More than half a year later, it’s safe to say that it wasn’t even a contest. Yes, Apple had proclaimed that their new chips were leaps and bounds ahead of the Intel ones they used but turns out that was an understatement. So much so that the base variant of their M1 MacBook Air line caught up and at times even trumped their best spec-ed MacBook till then, the 16" MacBook Pro. Since software written for Intel chips wouldn’t run natively on the ARM-based M1, an emulator known as Rosetta was required to run most of the existing applications. However, in a surprisingly quick uptake, developers have already shipped out stable versions of their apps that run natively on the M1, over the past few months.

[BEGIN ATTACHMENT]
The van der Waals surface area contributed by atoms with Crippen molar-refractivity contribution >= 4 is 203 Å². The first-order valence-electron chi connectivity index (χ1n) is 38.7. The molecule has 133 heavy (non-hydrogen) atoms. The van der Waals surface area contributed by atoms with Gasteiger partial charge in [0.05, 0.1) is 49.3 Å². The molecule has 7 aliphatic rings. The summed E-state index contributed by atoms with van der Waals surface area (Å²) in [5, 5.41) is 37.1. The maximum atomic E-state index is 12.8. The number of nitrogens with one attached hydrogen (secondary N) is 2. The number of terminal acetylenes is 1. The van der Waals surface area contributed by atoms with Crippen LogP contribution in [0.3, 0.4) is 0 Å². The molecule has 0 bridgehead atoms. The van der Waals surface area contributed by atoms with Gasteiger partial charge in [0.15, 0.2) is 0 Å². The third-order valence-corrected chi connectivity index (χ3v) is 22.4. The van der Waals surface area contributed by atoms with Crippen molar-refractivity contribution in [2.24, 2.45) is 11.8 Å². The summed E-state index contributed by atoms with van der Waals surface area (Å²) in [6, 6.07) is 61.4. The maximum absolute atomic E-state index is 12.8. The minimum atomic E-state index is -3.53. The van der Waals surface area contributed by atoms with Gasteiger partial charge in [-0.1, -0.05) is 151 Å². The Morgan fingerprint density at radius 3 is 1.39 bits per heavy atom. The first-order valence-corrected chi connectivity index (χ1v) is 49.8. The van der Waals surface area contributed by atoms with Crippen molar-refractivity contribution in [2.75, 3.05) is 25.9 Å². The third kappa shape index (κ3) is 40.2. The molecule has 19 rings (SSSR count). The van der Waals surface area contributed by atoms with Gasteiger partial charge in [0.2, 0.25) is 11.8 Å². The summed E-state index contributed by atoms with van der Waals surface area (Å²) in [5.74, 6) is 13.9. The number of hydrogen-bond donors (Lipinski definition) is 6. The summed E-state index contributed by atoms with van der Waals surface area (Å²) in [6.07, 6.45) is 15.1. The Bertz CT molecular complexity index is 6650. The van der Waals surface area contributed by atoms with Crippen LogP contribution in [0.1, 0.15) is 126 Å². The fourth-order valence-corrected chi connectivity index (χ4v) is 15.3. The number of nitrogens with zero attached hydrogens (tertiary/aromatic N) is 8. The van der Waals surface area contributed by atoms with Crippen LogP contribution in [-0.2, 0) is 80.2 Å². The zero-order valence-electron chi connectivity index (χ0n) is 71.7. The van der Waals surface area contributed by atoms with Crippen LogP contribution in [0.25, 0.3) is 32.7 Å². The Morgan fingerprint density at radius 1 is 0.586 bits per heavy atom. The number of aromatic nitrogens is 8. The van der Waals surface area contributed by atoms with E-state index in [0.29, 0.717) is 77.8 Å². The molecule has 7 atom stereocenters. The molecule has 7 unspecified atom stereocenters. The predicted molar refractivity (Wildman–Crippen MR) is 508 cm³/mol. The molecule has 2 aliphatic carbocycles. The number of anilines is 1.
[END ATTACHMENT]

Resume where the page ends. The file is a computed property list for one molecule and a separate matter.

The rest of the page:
Okay, M1. Sounds good. But what’s that got to do with Hackintosh?
I’m glad you asked. You see, the church which is the Hackintosh is built on the rock that Mac devices also use Intel chips available in the open market, meaning that finding compatible hardware has been no biggie and that we can get Apple’s software to run on it with little to no change. What if that rock crumbled — what if, tomorrow, Apple decides to stop writing software that runs on Intel’s silicon, but exclusively for their in-house option?